The F470's light metering system is quite simple, a single option is available - TTL (256 zone Multi-Pattern) Evaluative. The F470's light metering is accurate and dependable in outdoor lighting. Indoors and/or in low/dim light metering is a bit less dependable -- the F470 is probably not the best choice for a bar/party camera.
White Balance (WB)
The F470 provides an acceptable selection of WB options, including: TTL Auto, sunlight, shade, daylight fluorescent, warm white fluorescent, cool white fluorescent, and incandescent.
Most compact auto exposure only digital cameras provide a very limited sensitivity range and the F470 (with one important exception) fits this profile. Typically auto exposure only compacts provide TTL Auto sensitivity and ISO 100, 200, & 400 settings. The F470 adds a very useful ISO 64 setting which (when coupled with the camera's "chrome" color option) allows users to shoot brighter contrastier images with vivid colors and very low noise.
In-Camera Image Adjustment
Very light or very dark subjects can trick light metering systems into underexposing or overexposing images. Typically cameras in this class (compact/ultra compact P&S digital cameras) provide very few creative photography options because the target audience for these cameras just doesn't utilize them. F470 users are limited to the ability to adjust exposure incrementally via the Exposure Compensation mode. The F470's base exposure can be modified over a 4 EV range (+ /-2 EV) in 1/3 EV increments to compensate for difficult lighting and subject/background reflectance/non-reflectance problems or to compensate for environmental exposure variables (by allowing users to easily lighten or darken exposures).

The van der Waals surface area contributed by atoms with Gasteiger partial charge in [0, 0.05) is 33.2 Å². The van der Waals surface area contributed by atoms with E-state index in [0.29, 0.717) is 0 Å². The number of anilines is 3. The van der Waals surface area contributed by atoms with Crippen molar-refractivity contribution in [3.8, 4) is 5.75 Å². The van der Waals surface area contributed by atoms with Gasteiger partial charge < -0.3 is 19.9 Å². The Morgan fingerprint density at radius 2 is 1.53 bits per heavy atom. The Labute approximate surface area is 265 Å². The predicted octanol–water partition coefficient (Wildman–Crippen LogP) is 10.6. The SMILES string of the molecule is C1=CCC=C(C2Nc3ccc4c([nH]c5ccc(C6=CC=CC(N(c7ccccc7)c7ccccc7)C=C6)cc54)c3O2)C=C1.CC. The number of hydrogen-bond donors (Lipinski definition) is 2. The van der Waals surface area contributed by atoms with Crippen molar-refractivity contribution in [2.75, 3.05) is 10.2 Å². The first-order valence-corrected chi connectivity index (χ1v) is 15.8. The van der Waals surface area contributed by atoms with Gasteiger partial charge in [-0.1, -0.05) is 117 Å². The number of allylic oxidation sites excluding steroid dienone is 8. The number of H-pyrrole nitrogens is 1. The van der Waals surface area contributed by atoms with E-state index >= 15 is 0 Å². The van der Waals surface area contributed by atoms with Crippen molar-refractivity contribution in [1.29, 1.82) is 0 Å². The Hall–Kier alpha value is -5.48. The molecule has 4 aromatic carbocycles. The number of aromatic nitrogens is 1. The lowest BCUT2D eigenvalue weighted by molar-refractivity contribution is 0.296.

Digital camera sensors respond to subtle exposure changes much like 35mm slide film. Check out the two images below. The iris image on the left was shot "straight" (in auto mode -- with the subject centered in the viewfinder) just like most casual photographers would have done it. The image on the right is more tightly framed with --2/3 EV (minus two thirds of one exposure value) compensation - resulting in a much more dramatic image.
(view medium image) (view large image)
(view medium image) (view large image)
CONTROLS, DESIGN, ENGINEERING, & ERGONOMICS
The Fujifilm Finepix F470 is a compact "auto only" digital camera. The F470's Aluminum alloy body seems well constructed and should be tough enough to go just about anywhere. Ergonomics are quite good with a shallow handgrip in front and a well thought out (and corresponding) thumb indentation at the top right (rear) corner. Controls are minimal, well placed, and logical - and the "F" button (provides direct access to image size/quality, ISO and color mode settings) nicely enhances operation. Menus are straightforward, simple to navigate and the font is large enough for even oldsters to see clearly at composition range.
Fuji NP-40 3.6V 750mAh lithium-ion rechargeable battery and charger, wrist strap, USB/AV cables, software CD-ROM, users manual
Fuji BC-65 High Speed charger and Fuji soft case